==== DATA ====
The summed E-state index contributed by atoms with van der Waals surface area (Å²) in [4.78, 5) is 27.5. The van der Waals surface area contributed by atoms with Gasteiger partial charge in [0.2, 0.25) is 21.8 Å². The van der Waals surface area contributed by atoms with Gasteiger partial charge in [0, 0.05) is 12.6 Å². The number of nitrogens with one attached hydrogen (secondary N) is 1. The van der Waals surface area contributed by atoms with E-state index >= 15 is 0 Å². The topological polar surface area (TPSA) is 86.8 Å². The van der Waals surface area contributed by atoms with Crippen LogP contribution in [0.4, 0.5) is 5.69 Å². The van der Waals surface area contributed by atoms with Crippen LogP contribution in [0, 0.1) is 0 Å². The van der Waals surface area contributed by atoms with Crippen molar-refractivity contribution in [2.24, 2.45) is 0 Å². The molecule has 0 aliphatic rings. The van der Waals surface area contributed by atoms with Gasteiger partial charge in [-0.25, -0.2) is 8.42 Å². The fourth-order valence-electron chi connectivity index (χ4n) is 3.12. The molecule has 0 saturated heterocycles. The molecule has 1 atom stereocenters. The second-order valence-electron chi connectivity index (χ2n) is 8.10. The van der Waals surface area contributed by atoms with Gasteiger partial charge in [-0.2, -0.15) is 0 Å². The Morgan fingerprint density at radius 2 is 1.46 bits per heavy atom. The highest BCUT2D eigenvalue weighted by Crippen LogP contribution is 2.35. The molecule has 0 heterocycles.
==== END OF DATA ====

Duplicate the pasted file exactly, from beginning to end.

The summed E-state index contributed by atoms with van der Waals surface area (Å²) in [4.78, 5) is 27.5. The van der Waals surface area contributed by atoms with Gasteiger partial charge in [0.2, 0.25) is 21.8 Å². The van der Waals surface area contributed by atoms with Gasteiger partial charge in [0, 0.05) is 12.6 Å². The number of nitrogens with one attached hydrogen (secondary N) is 1. The van der Waals surface area contributed by atoms with E-state index >= 15 is 0 Å². The topological polar surface area (TPSA) is 86.8 Å². The van der Waals surface area contributed by atoms with Crippen LogP contribution in [0.4, 0.5) is 5.69 Å². The van der Waals surface area contributed by atoms with Crippen LogP contribution in [0, 0.1) is 0 Å². The van der Waals surface area contributed by atoms with Crippen molar-refractivity contribution in [2.24, 2.45) is 0 Å². The molecule has 0 aliphatic rings. The van der Waals surface area contributed by atoms with Gasteiger partial charge in [-0.25, -0.2) is 8.42 Å². The fourth-order valence-electron chi connectivity index (χ4n) is 3.12. The molecule has 0 saturated heterocycles. The molecule has 1 atom stereocenters. The second-order valence-electron chi connectivity index (χ2n) is 8.10. The van der Waals surface area contributed by atoms with Gasteiger partial charge in [-0.2, -0.15) is 0 Å². The Morgan fingerprint density at radius 2 is 1.46 bits per heavy atom. The highest BCUT2D eigenvalue weighted by Crippen LogP contribution is 2.35. The molecule has 0 heterocycles.